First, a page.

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Jack Zeitman / Staff Photographer

Breaking from a 42-year ban on military activities on campus, students raised the American flag over Low Plaza Thursday morning in a traditional ceremony in honor of Veterans Day.

Six members of the Reserve Officers Training Corps at Fordham University—from Barnard, the School of Engineering and Applied Science, Columbia College, and the School of General Studies—will continue to perform flag-raising ceremonies every Monday at dawn, after Columbia's University Senate gave them the green light last month.

Daniel Izzo, a first-year MBA student and army captain, said that the flag-raising ceremony came about because of the increasingly important place veterans and military service members have on campus.

"I think that Columbia veterans are taking a more active role, partially because of strength in numbers. It's just a build-up of momentum that's really bringing veterans to the forefront at Columbia now," Izzo said.

Amber Griffiths, TC and veterans benefit coordinator for the Office of Student Services, said that this year there are over 300 veterans in Columbia's undergraduate and graduate schools, an increase tied to the revised G.I. Bill that covers tuition for many of those returning from service.

"It's an important part of who they are, so why wouldn't they want to share that with the rest of the students?" Griffiths said, adding that veterans want more visibility on campus.

Staff Sergeant and University Senator Jose Robledo, GS, said that he and others have been lobbying the University Senate, University President Lee Bollinger, and Public Safety for permission to reinstate these ceremonies since May.

Natalie Lopez-Barnard, BC '11 and an ROTC cadet who participated in the flag-raising ceremony in uniform, said it's sometimes difficult to toe the line between her life as a student and her life as a cadet.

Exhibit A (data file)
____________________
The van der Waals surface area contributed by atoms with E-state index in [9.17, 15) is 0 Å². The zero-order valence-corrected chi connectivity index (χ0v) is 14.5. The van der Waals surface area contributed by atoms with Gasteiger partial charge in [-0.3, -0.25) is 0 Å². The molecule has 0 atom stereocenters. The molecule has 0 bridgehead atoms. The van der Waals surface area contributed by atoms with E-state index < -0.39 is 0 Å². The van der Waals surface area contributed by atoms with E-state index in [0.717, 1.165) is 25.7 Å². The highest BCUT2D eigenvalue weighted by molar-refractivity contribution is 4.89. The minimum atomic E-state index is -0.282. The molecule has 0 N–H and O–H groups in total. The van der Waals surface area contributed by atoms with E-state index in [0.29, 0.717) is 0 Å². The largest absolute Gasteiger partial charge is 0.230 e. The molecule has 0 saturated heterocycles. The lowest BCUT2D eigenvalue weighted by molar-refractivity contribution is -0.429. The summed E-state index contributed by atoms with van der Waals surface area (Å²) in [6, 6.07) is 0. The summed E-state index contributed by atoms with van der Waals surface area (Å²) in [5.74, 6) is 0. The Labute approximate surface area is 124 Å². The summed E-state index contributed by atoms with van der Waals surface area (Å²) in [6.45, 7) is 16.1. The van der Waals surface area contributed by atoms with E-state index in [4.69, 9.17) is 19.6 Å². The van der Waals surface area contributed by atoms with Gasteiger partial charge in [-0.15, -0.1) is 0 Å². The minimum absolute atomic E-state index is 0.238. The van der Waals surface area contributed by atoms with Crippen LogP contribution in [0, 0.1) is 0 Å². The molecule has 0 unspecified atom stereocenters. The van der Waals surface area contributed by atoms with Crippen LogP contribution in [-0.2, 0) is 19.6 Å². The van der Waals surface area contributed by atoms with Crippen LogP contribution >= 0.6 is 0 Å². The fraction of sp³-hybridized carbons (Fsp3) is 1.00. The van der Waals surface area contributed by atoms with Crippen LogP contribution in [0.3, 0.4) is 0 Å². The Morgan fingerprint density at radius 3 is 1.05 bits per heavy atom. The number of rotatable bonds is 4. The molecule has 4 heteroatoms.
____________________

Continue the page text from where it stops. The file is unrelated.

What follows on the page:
"It can be hard to relate to my friends sometimes when they're whining about how they have to wake up at seven one day, and I'm like ‘I have to be up at 4 a.m. Big deal!'" she said, adding that she is still proud to be a part of military culture on campus.

Participants and onlookers said they could not speculate about whether or not a formal ROTC program will return to campus anytime soon.

Robledo said further military activity, like the return of ROTC, is uncertain.

"There's way too many moving pieces, and I'm just a small cog in the wheel," he said, adding that ROTC's return would take years of coordination between the Department of Defense and the University to secure funding and develop curriculum.

Between World War I and World War II, ROTC was a required activity for all students at Columbia, and John Jay Hall was committed to ROTC activity, John McClelland, GS, said.

But in the 1960s, many universities, including Columbia, banned ROTC from their campuses to protest the Vietnam War, a ban that has been reaffirmed in recent years in response to the "don't ask, don't tell" policy, which prohibits openly gay service men and women from serving.

Bollinger has said that DADT violates the University's non-discrimination policy, and he will not be comfortable with the program's return until it is repealed.

McClelland, the president of the Hamilton Society, a group of students who are exploring the option of ROTC's return, said he has gay friends who have served and supports the repeal of DADT.

"We do have a burgeoning community of veterans on campus, and that's really done a lot to smooth over the rhetoric behind the ROTC debate," McClelland added.

Check out Spectator's video of the ceremony here.

Note of clarification: In the 1960's and '70's the University Senate voted to deny credit and facilities to military activities, which amounted to a de facto ban. The Senate never ordered ROTC or military recruiters to leave, but made it impossible for their activities to continue. Additionally Columbia students from off-campus ROTC programs have participated in other events on campus related to military service in recent years.

Milvets GS